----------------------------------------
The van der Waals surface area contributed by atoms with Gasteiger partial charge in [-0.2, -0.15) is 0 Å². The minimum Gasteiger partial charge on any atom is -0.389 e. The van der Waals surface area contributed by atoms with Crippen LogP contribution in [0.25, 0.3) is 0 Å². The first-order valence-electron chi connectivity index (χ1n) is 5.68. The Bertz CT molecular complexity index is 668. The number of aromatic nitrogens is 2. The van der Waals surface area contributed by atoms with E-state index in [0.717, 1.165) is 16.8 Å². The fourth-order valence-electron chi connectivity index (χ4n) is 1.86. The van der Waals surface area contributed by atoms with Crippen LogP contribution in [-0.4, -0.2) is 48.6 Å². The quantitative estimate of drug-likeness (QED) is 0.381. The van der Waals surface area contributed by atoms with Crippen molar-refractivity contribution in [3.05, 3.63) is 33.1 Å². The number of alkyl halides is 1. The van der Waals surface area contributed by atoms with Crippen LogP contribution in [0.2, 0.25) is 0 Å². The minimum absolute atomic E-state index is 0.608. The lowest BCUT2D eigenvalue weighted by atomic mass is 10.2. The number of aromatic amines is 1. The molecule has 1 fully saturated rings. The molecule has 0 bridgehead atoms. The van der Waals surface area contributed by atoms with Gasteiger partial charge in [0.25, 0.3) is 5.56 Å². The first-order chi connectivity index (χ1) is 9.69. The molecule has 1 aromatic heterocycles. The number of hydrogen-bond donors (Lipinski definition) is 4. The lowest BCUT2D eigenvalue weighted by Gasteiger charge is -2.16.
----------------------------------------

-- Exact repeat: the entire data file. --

The van der Waals surface area contributed by atoms with Gasteiger partial charge in [-0.2, -0.15) is 0 Å². The minimum Gasteiger partial charge on any atom is -0.389 e. The van der Waals surface area contributed by atoms with Crippen LogP contribution in [0.25, 0.3) is 0 Å². The first-order valence-electron chi connectivity index (χ1n) is 5.68. The Bertz CT molecular complexity index is 668. The number of aromatic nitrogens is 2. The van der Waals surface area contributed by atoms with E-state index in [0.717, 1.165) is 16.8 Å². The fourth-order valence-electron chi connectivity index (χ4n) is 1.86. The van der Waals surface area contributed by atoms with Crippen LogP contribution in [-0.4, -0.2) is 48.6 Å². The quantitative estimate of drug-likeness (QED) is 0.381. The van der Waals surface area contributed by atoms with Crippen molar-refractivity contribution in [3.05, 3.63) is 33.1 Å². The number of alkyl halides is 1. The van der Waals surface area contributed by atoms with Crippen LogP contribution in [0.2, 0.25) is 0 Å². The minimum absolute atomic E-state index is 0.608. The lowest BCUT2D eigenvalue weighted by atomic mass is 10.2. The number of aromatic amines is 1. The molecule has 1 fully saturated rings. The molecule has 0 bridgehead atoms. The van der Waals surface area contributed by atoms with Gasteiger partial charge in [0.25, 0.3) is 5.56 Å². The first-order chi connectivity index (χ1) is 9.69. The molecule has 1 aromatic heterocycles. The number of hydrogen-bond donors (Lipinski definition) is 4. The lowest BCUT2D eigenvalue weighted by Gasteiger charge is -2.16.